It's sugar—but it's got character. 

By Antara Sinha
October 11, 2018
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If you’re a fan of the flavor of molasses or caramel (Which, let’s be real, who isn’t?), you’ll love jaggery, a staple of South Asian cooking. For me, the same way that the smell of baking cinnamon and nutmeg conjures up those wintery holiday vibes, the deep flavors of this South Asian sweetener are synonymous with the decadent food of Indian festivals like Diwali and Makar Sankranti.      
Jaggery, or gur as it’s called in Hindi, is a dark, unrefined sugar made from either palm sap or sugarcane juice, depending on the manufacturer and the region of South Asia it was produced. Especially common in South Asian cooking, think of the taste of dark brown sugar, but crumbly, buttery, with a little hint of bitterness, and way more character. While you can find it in powdered or granulated form, you’re more likely to see it sold it giant blocks, or cakes ranging from dark brown to a golden color, which you’ll need to scrape, grate, or hack at with a hammer or meat cleaver if it’s especially large and unwieldy. (The flavor payoff is totally worth it though, trust me.) From there, it’s used in tangy-sweet chutneys, stirred into rice pudding, made into sesame brittle, packed into bite-sized sweets called laddu—or eaten straight from the package like candy.


Even if you’re not planning on whipping up traditional Indian sweets on the regular, jaggery is totally worth stocking your pantry with. It’s versatile, and can add deep, caramel flavor notes pretty much anywhere you would use regular sugar. Next time you make apple pie, use finely grated jaggery instead of granulated sugar in the filling for a rich molasses-like flavor.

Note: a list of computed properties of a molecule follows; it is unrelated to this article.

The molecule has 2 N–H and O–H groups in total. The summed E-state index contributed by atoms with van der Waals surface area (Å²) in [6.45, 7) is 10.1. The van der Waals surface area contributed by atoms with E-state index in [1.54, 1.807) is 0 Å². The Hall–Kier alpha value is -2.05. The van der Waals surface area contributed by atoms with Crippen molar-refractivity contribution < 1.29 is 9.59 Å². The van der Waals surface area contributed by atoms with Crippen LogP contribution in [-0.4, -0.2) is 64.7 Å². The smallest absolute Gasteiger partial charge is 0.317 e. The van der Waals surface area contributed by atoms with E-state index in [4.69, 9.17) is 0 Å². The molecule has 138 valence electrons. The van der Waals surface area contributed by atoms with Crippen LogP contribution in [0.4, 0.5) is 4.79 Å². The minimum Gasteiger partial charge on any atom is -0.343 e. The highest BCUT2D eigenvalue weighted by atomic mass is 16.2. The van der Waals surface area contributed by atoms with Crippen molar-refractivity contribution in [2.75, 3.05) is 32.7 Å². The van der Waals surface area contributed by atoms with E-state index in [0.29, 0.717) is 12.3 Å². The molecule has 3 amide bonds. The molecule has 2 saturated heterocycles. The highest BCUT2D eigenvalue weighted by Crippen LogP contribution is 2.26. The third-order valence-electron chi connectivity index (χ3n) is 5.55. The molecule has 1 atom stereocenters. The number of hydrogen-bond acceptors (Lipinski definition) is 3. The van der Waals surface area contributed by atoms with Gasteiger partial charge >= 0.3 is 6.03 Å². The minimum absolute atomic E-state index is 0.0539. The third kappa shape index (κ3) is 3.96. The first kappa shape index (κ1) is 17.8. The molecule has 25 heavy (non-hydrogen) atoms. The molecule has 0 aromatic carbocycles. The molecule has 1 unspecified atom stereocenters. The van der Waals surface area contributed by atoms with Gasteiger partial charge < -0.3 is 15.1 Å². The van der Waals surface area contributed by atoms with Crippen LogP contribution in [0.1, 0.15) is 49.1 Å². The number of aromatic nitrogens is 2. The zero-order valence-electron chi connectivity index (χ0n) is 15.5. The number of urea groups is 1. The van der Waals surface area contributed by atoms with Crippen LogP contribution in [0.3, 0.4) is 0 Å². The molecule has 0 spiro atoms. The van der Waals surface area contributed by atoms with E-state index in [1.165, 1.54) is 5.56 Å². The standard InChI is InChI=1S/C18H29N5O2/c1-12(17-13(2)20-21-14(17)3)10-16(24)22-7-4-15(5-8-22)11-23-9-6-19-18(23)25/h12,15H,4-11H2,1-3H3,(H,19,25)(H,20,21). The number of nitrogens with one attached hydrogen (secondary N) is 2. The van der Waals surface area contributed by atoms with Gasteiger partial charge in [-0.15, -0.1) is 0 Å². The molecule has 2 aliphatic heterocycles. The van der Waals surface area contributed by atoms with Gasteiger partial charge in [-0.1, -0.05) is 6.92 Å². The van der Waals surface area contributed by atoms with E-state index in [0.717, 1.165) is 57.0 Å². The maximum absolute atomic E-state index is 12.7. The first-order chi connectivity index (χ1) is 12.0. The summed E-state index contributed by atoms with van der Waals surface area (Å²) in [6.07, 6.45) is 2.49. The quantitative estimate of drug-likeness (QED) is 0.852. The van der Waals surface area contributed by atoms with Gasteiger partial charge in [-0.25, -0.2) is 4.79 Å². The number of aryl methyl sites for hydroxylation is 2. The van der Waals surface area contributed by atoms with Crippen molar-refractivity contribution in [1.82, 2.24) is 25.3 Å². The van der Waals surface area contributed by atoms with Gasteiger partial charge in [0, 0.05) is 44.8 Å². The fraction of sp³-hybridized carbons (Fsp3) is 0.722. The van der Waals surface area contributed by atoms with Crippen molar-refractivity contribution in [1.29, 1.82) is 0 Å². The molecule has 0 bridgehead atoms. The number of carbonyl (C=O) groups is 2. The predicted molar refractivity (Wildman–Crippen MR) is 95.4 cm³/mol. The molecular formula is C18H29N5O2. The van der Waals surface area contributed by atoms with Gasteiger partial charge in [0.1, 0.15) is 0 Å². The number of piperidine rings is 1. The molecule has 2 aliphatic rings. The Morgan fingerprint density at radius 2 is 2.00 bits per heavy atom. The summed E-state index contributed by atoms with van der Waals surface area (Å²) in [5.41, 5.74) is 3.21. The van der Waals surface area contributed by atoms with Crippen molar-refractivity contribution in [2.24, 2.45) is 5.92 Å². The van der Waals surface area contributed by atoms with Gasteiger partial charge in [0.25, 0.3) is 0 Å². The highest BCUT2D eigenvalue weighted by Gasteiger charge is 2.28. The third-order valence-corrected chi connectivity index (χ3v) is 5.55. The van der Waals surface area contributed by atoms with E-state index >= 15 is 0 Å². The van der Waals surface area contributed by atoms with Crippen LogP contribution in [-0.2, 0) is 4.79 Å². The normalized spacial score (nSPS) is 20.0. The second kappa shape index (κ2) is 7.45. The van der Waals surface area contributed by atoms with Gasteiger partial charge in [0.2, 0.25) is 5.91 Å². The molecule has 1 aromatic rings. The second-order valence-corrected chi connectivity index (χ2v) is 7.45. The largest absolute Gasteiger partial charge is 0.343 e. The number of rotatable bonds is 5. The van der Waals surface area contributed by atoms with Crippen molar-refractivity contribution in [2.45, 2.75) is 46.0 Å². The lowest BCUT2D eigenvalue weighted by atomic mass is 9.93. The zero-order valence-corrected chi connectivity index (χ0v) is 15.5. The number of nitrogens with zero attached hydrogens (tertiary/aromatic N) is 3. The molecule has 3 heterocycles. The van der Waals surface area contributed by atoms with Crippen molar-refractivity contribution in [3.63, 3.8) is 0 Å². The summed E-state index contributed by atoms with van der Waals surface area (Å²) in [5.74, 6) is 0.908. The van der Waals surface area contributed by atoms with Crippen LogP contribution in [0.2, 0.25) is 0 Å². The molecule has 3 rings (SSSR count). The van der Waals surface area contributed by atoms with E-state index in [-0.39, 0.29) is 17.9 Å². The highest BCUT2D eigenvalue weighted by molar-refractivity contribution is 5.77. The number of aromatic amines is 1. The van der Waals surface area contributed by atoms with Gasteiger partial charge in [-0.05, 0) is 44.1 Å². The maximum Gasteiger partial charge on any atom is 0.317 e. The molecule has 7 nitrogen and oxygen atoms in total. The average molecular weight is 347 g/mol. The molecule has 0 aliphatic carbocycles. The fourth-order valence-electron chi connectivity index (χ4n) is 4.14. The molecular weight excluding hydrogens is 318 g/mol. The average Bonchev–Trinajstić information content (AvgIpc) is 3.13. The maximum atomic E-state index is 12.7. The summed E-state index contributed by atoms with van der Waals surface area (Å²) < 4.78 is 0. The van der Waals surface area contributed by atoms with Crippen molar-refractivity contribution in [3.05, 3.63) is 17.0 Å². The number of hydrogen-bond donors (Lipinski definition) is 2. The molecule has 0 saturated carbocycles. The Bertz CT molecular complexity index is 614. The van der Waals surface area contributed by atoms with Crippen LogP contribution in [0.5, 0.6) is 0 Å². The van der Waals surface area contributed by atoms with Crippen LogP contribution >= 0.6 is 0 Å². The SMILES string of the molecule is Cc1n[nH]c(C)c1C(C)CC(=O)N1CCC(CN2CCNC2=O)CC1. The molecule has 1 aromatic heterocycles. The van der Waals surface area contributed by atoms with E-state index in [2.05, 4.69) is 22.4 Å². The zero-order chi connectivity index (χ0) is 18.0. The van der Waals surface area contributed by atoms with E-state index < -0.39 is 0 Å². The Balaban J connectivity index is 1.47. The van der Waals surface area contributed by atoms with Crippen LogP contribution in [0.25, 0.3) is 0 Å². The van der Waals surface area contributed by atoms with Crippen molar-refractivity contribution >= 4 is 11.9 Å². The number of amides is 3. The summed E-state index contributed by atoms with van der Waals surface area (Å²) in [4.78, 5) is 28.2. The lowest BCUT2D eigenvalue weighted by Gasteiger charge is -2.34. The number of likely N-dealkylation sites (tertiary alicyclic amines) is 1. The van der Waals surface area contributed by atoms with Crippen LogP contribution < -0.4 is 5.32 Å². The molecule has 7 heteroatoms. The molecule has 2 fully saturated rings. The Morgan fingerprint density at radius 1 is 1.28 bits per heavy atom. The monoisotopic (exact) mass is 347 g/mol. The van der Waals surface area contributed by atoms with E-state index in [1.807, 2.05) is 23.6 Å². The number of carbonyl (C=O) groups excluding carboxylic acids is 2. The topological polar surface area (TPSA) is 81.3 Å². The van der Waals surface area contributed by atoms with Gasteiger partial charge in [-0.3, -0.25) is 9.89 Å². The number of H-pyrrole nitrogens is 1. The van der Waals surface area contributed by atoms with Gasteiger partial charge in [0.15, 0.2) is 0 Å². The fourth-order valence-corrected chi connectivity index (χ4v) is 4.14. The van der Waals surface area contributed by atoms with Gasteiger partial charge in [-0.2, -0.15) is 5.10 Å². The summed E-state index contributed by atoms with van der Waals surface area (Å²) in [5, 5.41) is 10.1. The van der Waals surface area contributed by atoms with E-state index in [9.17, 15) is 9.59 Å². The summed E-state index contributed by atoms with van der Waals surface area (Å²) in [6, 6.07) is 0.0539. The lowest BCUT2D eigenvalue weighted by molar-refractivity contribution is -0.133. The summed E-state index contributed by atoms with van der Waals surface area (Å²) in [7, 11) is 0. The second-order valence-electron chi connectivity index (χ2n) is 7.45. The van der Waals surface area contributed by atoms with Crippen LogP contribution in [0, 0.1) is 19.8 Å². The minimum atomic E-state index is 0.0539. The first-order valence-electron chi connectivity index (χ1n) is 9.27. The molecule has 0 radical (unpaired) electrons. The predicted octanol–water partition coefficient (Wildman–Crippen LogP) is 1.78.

Sauces and glazes—even ones that you’d use over savory dishes like meat or veggies—could all benefit from a little of jaggery’s buttery richness. Mix some with fruit and plain yogurt for breakfast. Crumble some into your next banana bread batter. Instead of brown sugar or honey in your oatmeal, flaky, melty jaggery is a delicious substitute. Same goes for your tea.

As far as baking finicky, precision-dependent desserts though, it’s a little tricky to make a one-to-one substitution for granulated sugar because the moisture content of jaggery can be inconsistent from package to package. A general rule of thumb: The softer and more pliable the jaggery is, the higher the moisture, meaning the softer and cakier your dessert will turn out. If that block of jaggery you bought is hard and brittle, that means it has less moisture, and your baked goods may turn out crispier.
If you’re ready to take on some sweet experimentation with jaggery, check out your local South Asian grocer or Middle Eastern market, or search for it online. It may just be your new favorite sweetener.